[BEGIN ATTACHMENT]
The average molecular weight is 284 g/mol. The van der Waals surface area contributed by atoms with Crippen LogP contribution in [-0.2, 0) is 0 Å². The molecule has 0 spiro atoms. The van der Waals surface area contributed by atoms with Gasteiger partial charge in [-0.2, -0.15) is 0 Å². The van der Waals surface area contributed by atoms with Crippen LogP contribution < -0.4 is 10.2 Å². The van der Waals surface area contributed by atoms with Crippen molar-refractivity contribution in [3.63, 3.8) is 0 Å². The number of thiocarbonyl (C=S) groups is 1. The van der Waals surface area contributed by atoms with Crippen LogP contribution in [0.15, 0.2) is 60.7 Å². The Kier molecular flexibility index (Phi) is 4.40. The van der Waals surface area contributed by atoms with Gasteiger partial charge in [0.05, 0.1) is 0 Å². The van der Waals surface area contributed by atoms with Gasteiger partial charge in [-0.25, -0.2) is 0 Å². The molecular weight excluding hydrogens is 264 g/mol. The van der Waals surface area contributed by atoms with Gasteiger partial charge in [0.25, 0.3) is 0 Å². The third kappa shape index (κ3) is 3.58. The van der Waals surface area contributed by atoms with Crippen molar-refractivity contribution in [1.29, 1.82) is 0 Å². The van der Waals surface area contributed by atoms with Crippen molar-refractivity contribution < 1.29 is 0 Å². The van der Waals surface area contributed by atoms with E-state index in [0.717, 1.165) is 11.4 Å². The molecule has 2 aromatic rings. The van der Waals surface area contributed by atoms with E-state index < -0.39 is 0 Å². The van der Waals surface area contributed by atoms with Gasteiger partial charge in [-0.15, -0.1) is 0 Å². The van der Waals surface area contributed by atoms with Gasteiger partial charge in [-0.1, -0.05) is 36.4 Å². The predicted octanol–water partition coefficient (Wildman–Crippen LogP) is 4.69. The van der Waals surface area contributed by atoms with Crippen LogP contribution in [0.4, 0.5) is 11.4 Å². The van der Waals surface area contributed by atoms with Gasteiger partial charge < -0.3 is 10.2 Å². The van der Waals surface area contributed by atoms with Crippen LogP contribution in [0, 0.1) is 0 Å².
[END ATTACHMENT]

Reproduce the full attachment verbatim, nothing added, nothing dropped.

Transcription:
The average molecular weight is 284 g/mol. The van der Waals surface area contributed by atoms with Crippen LogP contribution in [-0.2, 0) is 0 Å². The molecule has 0 spiro atoms. The van der Waals surface area contributed by atoms with Gasteiger partial charge in [-0.2, -0.15) is 0 Å². The van der Waals surface area contributed by atoms with Crippen LogP contribution < -0.4 is 10.2 Å². The van der Waals surface area contributed by atoms with Crippen molar-refractivity contribution in [3.63, 3.8) is 0 Å². The number of thiocarbonyl (C=S) groups is 1. The van der Waals surface area contributed by atoms with Crippen LogP contribution in [0.15, 0.2) is 60.7 Å². The Kier molecular flexibility index (Phi) is 4.40. The van der Waals surface area contributed by atoms with Gasteiger partial charge in [0.05, 0.1) is 0 Å². The van der Waals surface area contributed by atoms with Gasteiger partial charge in [-0.25, -0.2) is 0 Å². The molecular weight excluding hydrogens is 264 g/mol. The van der Waals surface area contributed by atoms with Gasteiger partial charge in [0.25, 0.3) is 0 Å². The third kappa shape index (κ3) is 3.58. The van der Waals surface area contributed by atoms with Crippen molar-refractivity contribution in [1.29, 1.82) is 0 Å². The van der Waals surface area contributed by atoms with Crippen molar-refractivity contribution < 1.29 is 0 Å². The van der Waals surface area contributed by atoms with E-state index in [0.717, 1.165) is 11.4 Å². The molecule has 2 aromatic rings. The van der Waals surface area contributed by atoms with E-state index < -0.39 is 0 Å². The van der Waals surface area contributed by atoms with Gasteiger partial charge in [-0.15, -0.1) is 0 Å². The van der Waals surface area contributed by atoms with Gasteiger partial charge in [-0.1, -0.05) is 36.4 Å². The predicted octanol–water partition coefficient (Wildman–Crippen LogP) is 4.69. The van der Waals surface area contributed by atoms with Crippen LogP contribution in [0.4, 0.5) is 11.4 Å². The van der Waals surface area contributed by atoms with Gasteiger partial charge < -0.3 is 10.2 Å². The van der Waals surface area contributed by atoms with Crippen LogP contribution in [0, 0.1) is 0 Å².